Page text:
Nestled in the heart of Norway, Flåm is a gateway to exploring the dramatic landscapes of the Aurlandsfjord, the Nærøyfjord, and the lush Flåm valley.

Once you've done the world-famous Flåm Railway, how about getting to know the mighty Aurlandsfjord better? One option is a sightseeing cruise, but for a more intimate experience, jump in a kayak offered by Njord Kayak Centre.

Independent travellers super keen on discovering the area by kayak could consider a private three-day tour from Flåm to Gudvangen including camping. No prior experience is necessary and warm meals are prepared by the guide.

Another private tour option is a one-day trip to the charming village of Undredal. Shorter 2- or 3-hour group tours are available in the waters around Flåm, starting at NOK 750 per person.

If you prefer exploring alone, double kayaks are available for rent from NOK 1490 for up to four hours. Pre-booking is only needed for longer rentals. Single kayaks are available for hire only for experienced kayakers.

Norway City Kayaking

The excitement of kayaking extends beyond the fjords. Many of Norway’s cities can also be explored from the unique perspective of the water, offering a distinctive urban adventure.

Kayaks in the Trondheim river. Photo: David Nikel.
Kayaks in the Trondheim river. Photo: David Nikel.

Ålesund by Kayak

Experience Ålesund by kayak and discover the city's wonderful art nouveau architecture from the tranquil waters that surround it.

This unique perspective highlights the charming islands and bustling harbours, making it an exciting adventure for those looking to blend urban exploration with the serenity of sea kayaking.

Kayak More Tomorrow offers extensive kayak and hiking tours of Norway's nature, but also a more manageable 2-3 hour exploration of Ålesund's waterways. Expect countless photo opportunities and a guide full of local knowledge.

Trondheim by Kayak

Explore Trondheim by kayak and navigate its historical waterways, viewing the city's rich heritage from the calm Nidelven River that winds through it.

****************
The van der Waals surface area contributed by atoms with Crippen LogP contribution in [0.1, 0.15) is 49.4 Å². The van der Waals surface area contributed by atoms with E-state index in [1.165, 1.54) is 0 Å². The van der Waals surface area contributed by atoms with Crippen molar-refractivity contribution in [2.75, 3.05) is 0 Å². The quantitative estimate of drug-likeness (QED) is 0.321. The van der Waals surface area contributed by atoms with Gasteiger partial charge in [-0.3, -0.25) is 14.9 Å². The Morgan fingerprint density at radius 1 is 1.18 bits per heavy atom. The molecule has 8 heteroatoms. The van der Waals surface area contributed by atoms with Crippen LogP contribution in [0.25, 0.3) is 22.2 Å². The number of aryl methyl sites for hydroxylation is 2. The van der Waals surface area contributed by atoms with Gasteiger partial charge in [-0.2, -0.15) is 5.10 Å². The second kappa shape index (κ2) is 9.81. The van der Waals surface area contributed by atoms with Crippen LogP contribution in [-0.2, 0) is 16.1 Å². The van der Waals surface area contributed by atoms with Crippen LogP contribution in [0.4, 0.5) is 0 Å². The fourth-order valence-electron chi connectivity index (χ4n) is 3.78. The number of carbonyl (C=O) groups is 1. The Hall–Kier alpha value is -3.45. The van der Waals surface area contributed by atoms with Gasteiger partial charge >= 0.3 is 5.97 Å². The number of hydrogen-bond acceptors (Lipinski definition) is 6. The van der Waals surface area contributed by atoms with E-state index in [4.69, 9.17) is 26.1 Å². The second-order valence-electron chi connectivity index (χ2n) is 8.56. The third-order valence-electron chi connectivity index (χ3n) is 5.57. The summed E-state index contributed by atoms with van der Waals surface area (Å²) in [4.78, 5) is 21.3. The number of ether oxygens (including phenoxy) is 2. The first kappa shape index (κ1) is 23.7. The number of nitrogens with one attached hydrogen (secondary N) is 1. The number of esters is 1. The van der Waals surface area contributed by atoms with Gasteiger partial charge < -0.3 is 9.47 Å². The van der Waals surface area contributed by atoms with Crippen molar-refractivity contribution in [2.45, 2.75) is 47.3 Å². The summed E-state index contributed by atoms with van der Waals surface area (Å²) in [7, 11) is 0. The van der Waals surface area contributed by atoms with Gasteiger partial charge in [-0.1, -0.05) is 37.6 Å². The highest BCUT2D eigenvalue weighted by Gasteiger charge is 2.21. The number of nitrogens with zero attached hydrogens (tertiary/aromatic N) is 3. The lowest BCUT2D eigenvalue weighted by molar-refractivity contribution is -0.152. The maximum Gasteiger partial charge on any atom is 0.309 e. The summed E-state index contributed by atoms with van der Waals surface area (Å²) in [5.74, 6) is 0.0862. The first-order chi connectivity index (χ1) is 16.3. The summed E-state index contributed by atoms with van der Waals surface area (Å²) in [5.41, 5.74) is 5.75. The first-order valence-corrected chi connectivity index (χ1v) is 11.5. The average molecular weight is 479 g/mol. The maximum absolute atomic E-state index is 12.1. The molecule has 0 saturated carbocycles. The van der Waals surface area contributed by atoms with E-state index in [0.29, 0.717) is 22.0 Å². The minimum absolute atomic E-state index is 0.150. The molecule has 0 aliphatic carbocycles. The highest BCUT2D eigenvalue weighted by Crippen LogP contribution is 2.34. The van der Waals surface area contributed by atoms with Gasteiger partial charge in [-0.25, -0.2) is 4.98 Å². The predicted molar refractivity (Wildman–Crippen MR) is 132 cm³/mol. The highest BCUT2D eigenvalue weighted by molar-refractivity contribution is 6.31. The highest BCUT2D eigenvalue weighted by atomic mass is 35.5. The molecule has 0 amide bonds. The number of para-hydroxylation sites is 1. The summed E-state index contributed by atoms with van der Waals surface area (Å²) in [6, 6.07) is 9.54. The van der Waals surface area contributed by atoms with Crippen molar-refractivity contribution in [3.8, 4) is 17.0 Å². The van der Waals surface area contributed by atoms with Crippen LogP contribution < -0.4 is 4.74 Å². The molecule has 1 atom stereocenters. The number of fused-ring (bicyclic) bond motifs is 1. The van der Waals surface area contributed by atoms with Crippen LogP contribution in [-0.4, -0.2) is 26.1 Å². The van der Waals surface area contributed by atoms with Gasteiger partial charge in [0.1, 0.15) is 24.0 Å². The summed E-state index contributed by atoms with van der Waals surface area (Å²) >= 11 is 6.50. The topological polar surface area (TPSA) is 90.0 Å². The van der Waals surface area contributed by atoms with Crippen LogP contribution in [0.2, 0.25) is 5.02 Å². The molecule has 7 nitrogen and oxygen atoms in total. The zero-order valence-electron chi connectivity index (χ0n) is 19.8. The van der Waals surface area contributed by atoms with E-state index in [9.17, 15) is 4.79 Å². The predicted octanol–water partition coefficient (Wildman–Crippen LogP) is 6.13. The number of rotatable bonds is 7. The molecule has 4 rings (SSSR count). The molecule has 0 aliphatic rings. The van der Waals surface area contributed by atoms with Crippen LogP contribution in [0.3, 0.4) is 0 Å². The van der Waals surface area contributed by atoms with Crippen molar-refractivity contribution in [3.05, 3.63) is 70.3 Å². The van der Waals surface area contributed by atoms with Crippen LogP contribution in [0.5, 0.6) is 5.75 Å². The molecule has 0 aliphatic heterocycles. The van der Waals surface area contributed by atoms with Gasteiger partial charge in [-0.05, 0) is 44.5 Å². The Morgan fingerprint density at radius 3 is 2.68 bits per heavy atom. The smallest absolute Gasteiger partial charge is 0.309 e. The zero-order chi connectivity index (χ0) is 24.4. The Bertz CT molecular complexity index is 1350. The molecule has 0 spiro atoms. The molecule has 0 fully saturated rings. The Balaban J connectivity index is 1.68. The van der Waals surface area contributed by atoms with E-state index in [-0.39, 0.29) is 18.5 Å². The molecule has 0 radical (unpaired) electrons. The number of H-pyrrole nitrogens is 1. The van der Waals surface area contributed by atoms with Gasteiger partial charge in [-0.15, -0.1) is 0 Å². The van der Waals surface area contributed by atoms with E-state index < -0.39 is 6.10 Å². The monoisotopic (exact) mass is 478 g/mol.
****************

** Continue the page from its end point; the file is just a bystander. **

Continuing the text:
This vantage point reveals intimate glimpses of the old timber houses, the city bridges, and vibrant city life. It's the ideal tour to combine cultural discovery with the peacefulness of paddling.

A two-hour tour with Trondheim Kajakk is enough to see the highlights of the city. Rates start at NOK 790 (guided tour) and NOK 490 (rental only). You'll need to take a local bus to the meeting point, but once you've returned to the city via the water, you can drop off the kayak downtown.

Kayaking in Lofoten

Discover Lofoten kayaking in the stunning Arctic landscape of Henningsvær. Paddle along the rugged coastline, serene bays, and discover hidden beaches.

Experience unique midnight sun tours, and encounter local wildlife like sea eagles, seals, otters, and whales. This vibrant fishing village is a gateway to thrilling outdoor adventures and rich cultural stories.

Henningsvær Adventure Sports offers three-hour tours in the daytime and evening, and even winter options. Tours begin at NOK 900 per person and no experience is needed.

White-water rafting

If a gentle paddle lacks thrill, consider white-water rafting on Norway's rivers, ideal for all skill levels.

Extreme-sports hub Voss offers a three-hour rafting experience starting at NOK 1,250 per person, with a minimum age requirement of 12. Other options are available.

Have you ever taken a kayak trip in Norway? I'd love to hear your thoughts and experiences down in the comments.

About David Nikel

Originally from the UK, David now lives in Trondheim and was the original founder of Life in Norway back in 2011. He now works as a professional writer on all things Scandinavia.